Louisiana Land Records
This entry was originally written by Beth A. Stahr, CGRS and Sharon Sholars Brown for Red Book: American State, County, and Town Sources.
Louisiana is a Public-Domain State.
One of the most fantastic real estate deals of all time was made in 1803 when the infant United States acquired 544 million acres from France for the sum of $15 million. The land of the famous Louisiana Purchase was bought for approximately three cents per acre.
By the Act of March 26, 1804, Congress divided Louisiana into two parts: the territory of Louisiana and the territory of Orleans. The territory of Louisiana consisted of that area above the 33rd degree latitude, and the territory of Orleans covered that part below the 33rd latitude, or what is now essentially the state of Louisiana.
The governor and his legislative council used the powers granted by the act to divide the territory of Orleans into twelve counties: Acadia, Attakapas, Concordia, German Coast, Iberville, Lafourche, Natchitoches, Opelousas, Orleans, Ouachita, Pointe Coupee, and Rapides.
In 1807 the territory was redivided into nineteen parishes. These boundaries followed the old ecclesiastical boundaries used by the Spaniards. When Louisiana became a state in 1812 the state constitution referred to both counties and parishes. By the time of the 1845 state constitution the term “counties” had been dropped and Louisiana became the only state to use the term “parishes.”
An act of congress of 2 March 1805 gave three important provisions:
First, it allowed individuals to obtain legal possession of their land or to acquire land. Congress appointed district land registers and opened the United States District Land Office in New Orleans for the eastern division of the territory of Orleans and a land office at Opelousas for the western division of the territory of Orleans. Later, for the convenience of inhabitants, other land offices were opened in Ouachita, Natchitoches, and Greensburg. These land districts are still used today for identifying land by districts.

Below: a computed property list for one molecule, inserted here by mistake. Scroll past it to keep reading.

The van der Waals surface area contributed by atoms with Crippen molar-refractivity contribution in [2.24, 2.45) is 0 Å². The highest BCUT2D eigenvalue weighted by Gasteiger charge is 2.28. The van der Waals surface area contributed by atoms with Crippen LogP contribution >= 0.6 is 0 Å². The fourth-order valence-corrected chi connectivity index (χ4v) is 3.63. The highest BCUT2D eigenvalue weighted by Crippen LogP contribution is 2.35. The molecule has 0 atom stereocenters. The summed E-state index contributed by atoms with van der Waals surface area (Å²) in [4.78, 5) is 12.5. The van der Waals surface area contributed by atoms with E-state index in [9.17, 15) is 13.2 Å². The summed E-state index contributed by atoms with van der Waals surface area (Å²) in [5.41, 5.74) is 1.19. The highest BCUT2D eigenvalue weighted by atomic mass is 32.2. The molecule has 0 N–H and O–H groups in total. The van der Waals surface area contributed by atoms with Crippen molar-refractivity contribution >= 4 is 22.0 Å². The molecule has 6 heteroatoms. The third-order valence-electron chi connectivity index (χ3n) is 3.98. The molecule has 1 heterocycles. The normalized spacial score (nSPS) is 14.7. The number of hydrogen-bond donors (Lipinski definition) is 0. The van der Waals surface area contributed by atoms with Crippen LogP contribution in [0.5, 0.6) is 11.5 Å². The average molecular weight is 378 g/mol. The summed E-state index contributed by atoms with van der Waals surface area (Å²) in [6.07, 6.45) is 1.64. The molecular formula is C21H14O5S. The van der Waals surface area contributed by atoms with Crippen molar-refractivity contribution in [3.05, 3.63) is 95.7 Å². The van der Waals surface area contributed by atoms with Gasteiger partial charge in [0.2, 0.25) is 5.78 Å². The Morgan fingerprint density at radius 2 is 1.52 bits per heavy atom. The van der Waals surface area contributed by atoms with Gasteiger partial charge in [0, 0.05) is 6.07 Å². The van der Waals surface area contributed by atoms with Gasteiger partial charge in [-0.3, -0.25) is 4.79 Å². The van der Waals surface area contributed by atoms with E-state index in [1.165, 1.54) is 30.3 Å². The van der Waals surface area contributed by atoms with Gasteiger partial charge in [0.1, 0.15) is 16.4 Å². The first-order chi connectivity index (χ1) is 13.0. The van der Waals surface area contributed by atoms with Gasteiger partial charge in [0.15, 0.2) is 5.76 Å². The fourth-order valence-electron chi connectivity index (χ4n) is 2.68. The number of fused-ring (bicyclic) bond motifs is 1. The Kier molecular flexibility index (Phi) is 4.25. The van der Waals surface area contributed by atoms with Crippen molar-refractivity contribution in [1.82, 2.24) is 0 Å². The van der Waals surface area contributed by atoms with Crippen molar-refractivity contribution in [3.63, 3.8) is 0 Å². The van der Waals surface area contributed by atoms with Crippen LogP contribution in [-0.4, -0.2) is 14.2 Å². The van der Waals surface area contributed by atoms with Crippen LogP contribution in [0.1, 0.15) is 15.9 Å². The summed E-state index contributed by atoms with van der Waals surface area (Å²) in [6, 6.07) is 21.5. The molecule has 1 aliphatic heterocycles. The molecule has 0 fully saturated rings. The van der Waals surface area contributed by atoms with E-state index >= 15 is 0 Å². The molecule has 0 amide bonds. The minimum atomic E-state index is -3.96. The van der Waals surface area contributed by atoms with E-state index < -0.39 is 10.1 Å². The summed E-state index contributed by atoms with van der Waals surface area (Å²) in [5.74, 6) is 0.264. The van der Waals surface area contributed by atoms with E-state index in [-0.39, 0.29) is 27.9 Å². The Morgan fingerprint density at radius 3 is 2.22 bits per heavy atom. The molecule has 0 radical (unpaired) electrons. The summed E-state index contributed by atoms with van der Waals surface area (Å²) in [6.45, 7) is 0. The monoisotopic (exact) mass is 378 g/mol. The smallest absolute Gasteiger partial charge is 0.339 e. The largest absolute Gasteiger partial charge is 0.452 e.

Second, inhabitants with French, Spanish, or British land grants had to appear before a board of commissioners with their proof of ownership. If approved by the board, the evidence was then forwarded on to Washington, D.C.
Third, surveyors were to go to the territory of Orleans to establish a system of subdividing the vacant public lands. By 1807 the United States surveyors had established a meridian and base line. Thus Louisiana land measurements changed from metes and bounds to section, township, and range.
Colonial grants can be found in various Louisiana parishes and in France, Spain, and England. As has been shown, after the Louisiana Purchase people had to prove their landownership. American State Papers: Documents Legislative and Executive of the United States, 32 vols., Public Lands, 7 vols. (Washington, D.C.: Gales and Seaton, 1832–61) is the best source for these re-patented lands. A guide to these papers is Phillip W. McMullin, Grassroots of America (Salt Lake City: Gendex Corp., 1972).
The state land office and the offices of clerks of courts in the parish courthouses have state and federal tract books listing the original landowners. These books are not in alphabetical order; the land record itself will have to be obtained from the State Land Office in Baton Rouge or from the National Archives Division, Bureau of Land Management, Suitland, MD 20409 (see page 12). The Louisiana State Land Office provides an online brochure by Ory G. Poret, “History of Land Titles in the State of Louisiana” at www.state.la.us/slo/default.htm.
Land records may be found in notarial records or deeds. Each of the early communities had its own notary public that drafted wills, deeds, marriage contracts, and all estate papers. These transactions were filed loosely, and numbered consecutively as they happened, regardless of the type of record. Many of these records are now in the clerk’s office in the parish courthouse, some are in the state archives in Baton Rouge, and the Notarial Archives of New Orleans are in the Civil Courts Building in New Orleans. Other land records in the courthouses will be found in the conveyance books.
At Ancestry.com, subscribers can access a database of Louisiana Land Records.